Does V 5.10 filter IPv6 with full effect?

If i stay with the 5.10 firewall and defense+, will i have a fully functionable firewall for IPv6 too?
I ticked the “filter IPv6 traffic” box.

I realized that i dont need any of the new functions of V6, but i will lose features that i am used to if i move to the new version.

This is the last question regarding to this decision.

Why not v5.12 , i got the the setup file , i guess

There are problems with the way 5.x filters IPv6 - ICMPv6 from NDP are assigned to random running processes causing asking pop-ups - I’ve not had a chance to look this in version 6 yet but it still doesn’t handle ICMPv6 filtering correctly.

I am not sure that i understand the problem.

  1. If i am blocking IP in any, will i get these pop ups?

  2. Is it another workaround to block and remember each question window?
    As long as i am working on a long term config, i dont care to answer several questions.

  • An “automatized” add to this workaround could be a bottom firewall rule: Block any process any.
    This rule must be changed for making “new rules by question windows” (if not made manually).
    Well, comodo will be even more similar to my old firewall then :smiley:

Is the problem solved with these ideas?

There are several different problems, at least there were. IPv6 inbound connections are not filtered correctly, if at all. Outbound ICMPv6 requests, of various types, are generated for virtually all applications unnecessarily. however, as I suggested in the thread I linked to, these can be catered for in a generic rule for the ‘all applications’ group.

In all honesty, if you don’t have a specific requirement for IPv6, either disable it (I don’t personally recommend this) don’t filter, or use Windows 7/8 firewall.

Its not enabled. Just want to know how far i can go rather safe with that version.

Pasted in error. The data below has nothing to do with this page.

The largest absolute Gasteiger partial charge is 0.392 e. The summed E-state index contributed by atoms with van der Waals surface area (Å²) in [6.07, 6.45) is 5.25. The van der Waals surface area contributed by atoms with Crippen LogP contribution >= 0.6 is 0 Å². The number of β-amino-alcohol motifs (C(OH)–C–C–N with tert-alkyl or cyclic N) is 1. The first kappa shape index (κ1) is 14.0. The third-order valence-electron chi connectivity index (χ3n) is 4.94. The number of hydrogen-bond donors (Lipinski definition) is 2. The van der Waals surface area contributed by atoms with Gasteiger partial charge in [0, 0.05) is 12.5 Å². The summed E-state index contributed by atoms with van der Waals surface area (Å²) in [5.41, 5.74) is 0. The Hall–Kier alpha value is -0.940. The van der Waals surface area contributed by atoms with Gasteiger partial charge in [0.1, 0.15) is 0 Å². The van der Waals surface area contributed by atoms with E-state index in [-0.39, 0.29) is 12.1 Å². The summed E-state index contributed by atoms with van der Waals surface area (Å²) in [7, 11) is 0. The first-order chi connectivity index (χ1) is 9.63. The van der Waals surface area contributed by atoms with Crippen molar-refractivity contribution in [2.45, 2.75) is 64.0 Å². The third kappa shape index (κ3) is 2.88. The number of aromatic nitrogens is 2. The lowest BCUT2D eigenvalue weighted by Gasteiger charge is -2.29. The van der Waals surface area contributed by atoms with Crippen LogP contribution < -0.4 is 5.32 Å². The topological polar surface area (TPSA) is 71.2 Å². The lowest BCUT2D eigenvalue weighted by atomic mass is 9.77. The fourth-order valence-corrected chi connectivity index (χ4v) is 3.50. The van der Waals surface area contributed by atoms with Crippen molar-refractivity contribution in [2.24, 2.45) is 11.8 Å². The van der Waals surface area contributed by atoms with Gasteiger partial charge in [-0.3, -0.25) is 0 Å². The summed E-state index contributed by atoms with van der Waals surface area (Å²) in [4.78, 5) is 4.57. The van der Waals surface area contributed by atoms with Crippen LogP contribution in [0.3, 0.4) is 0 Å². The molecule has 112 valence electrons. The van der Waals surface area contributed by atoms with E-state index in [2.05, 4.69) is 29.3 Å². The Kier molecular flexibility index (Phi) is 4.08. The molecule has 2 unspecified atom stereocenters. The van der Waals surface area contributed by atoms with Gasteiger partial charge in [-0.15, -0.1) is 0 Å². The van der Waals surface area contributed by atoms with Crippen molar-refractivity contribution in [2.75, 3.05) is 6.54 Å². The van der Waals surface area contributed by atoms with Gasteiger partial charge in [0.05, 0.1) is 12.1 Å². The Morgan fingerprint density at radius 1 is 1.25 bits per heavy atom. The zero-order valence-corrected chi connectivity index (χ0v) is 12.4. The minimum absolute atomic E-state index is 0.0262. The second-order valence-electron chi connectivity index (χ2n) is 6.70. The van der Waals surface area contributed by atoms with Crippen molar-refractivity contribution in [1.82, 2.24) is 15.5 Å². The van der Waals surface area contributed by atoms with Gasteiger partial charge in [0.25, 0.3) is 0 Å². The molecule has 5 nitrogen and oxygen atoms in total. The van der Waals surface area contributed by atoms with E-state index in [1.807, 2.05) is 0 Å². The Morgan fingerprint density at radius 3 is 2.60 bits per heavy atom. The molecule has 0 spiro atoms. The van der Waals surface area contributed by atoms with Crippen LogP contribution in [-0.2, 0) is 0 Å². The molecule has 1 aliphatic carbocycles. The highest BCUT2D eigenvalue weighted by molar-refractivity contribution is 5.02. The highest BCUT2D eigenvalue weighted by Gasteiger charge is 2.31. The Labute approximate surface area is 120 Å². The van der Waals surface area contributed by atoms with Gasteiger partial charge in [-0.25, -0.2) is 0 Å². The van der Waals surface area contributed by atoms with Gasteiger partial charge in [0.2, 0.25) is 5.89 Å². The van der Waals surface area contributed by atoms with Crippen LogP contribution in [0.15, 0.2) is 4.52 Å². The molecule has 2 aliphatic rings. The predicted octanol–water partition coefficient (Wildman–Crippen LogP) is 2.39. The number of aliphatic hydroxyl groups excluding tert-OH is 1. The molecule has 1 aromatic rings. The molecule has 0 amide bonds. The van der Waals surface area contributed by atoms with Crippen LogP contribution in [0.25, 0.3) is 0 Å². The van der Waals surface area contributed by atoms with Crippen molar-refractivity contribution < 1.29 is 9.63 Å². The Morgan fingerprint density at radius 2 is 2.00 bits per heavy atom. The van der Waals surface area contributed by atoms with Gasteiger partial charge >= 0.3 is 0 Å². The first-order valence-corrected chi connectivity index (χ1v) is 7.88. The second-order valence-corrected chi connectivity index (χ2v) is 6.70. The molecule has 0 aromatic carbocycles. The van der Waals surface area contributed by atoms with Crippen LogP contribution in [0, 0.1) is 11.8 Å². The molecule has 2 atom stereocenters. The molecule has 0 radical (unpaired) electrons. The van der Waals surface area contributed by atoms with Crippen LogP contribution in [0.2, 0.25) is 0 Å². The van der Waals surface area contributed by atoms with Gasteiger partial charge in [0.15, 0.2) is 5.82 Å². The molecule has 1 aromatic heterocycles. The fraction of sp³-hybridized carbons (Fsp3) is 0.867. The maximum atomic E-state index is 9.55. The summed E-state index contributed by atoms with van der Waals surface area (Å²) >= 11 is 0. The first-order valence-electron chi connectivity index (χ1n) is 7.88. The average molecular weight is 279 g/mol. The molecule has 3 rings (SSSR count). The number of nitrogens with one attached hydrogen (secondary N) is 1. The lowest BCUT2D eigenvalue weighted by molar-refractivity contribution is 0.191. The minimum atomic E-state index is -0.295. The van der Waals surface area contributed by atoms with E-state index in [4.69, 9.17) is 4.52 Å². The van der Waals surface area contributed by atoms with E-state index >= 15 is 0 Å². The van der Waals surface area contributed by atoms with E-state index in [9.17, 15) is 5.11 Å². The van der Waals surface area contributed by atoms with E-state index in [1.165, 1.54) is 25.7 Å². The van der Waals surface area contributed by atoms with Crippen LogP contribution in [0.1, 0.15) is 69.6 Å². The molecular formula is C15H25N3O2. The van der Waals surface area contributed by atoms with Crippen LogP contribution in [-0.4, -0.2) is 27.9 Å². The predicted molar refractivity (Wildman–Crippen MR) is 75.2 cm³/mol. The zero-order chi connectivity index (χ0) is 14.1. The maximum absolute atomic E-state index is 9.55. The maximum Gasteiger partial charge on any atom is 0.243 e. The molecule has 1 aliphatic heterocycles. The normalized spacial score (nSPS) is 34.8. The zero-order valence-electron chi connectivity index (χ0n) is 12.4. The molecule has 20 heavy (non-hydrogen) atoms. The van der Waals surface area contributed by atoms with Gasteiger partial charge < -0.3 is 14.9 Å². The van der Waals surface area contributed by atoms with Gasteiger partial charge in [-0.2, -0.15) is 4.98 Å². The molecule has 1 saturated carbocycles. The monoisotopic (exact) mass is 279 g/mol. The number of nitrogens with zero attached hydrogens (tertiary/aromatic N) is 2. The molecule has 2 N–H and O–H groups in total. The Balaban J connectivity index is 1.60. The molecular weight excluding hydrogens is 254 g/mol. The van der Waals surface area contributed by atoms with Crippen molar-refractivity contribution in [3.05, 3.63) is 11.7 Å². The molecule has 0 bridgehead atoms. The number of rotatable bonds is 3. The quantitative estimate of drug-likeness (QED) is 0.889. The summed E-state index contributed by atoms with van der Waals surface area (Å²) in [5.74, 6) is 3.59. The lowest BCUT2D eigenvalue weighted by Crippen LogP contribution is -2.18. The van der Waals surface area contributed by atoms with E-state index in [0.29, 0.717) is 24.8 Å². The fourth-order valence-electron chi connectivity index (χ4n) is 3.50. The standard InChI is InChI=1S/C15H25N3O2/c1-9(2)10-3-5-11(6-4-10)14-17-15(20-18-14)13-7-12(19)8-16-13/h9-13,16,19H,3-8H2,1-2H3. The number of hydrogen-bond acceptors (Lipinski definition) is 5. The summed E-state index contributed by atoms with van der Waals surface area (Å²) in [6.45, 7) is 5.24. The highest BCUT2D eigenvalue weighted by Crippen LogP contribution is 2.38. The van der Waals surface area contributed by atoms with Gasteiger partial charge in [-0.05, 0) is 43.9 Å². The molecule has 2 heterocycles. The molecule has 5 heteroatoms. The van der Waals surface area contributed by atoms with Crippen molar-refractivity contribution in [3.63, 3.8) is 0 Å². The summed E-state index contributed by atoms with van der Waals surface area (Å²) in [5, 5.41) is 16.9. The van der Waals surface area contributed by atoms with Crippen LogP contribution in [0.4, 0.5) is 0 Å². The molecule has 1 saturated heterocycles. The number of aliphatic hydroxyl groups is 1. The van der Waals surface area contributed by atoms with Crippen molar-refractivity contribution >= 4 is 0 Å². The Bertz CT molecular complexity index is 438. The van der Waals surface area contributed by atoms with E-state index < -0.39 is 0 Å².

Dont try to filter - better disable the protocoll?
But then i dont get the “…dont recommend this”.

At one point I used to recommend disabling IPv6 completely, however, I’ve since discovered that doing so can cause issues. If you don’t need IPv6, it’s better to just disable the tunnelling components.

To disable the tunnelling features simply copy and paste the following in an elevated command prompt:

netsh interface ipv6 set privacy state=disable (If you have native IPv6 you may want to keep this enabled)
netsh interface ipv6 6to4 set state state=disabled
netsh interface ipv6 isatap set state state=disabled
netsh interface ipv6 set teredo disabled

Followed by:

ipconfig /release6
ipconfig /renew6

Do you have native IPv6 from your ISP?

I am using xp. Default disabled.

Nice hints for xp<x.
And what a problem can occur with “disabled IPv6” in newer versions?

If you’re using XP, unless you’ve specifically activated the IPv6 stack, it’s unnecessary to worry about it.

As far as problems are concerned, IPv6, under Windows Vista+ is part of tcpip.sys, unlike XP where it’s a separate component. Moreover, Microsoft have made IPv6 an integral part of a number of services, such as Homegroups, Direct Access, remote assistance etc. so disabling Ipv6 will/can cause connectivity issues at the least. There can also potential connectivity issues if you have a poorly configured dual stack client when visiting dual stack websites, as IPv6 connections are favoured over their IPv4 counterparts. Outside the typical ‘home’ user, there are known issues in the domain environment with clients with IPv6 disabled.


Excellent help

Excellent help

I second that :-TU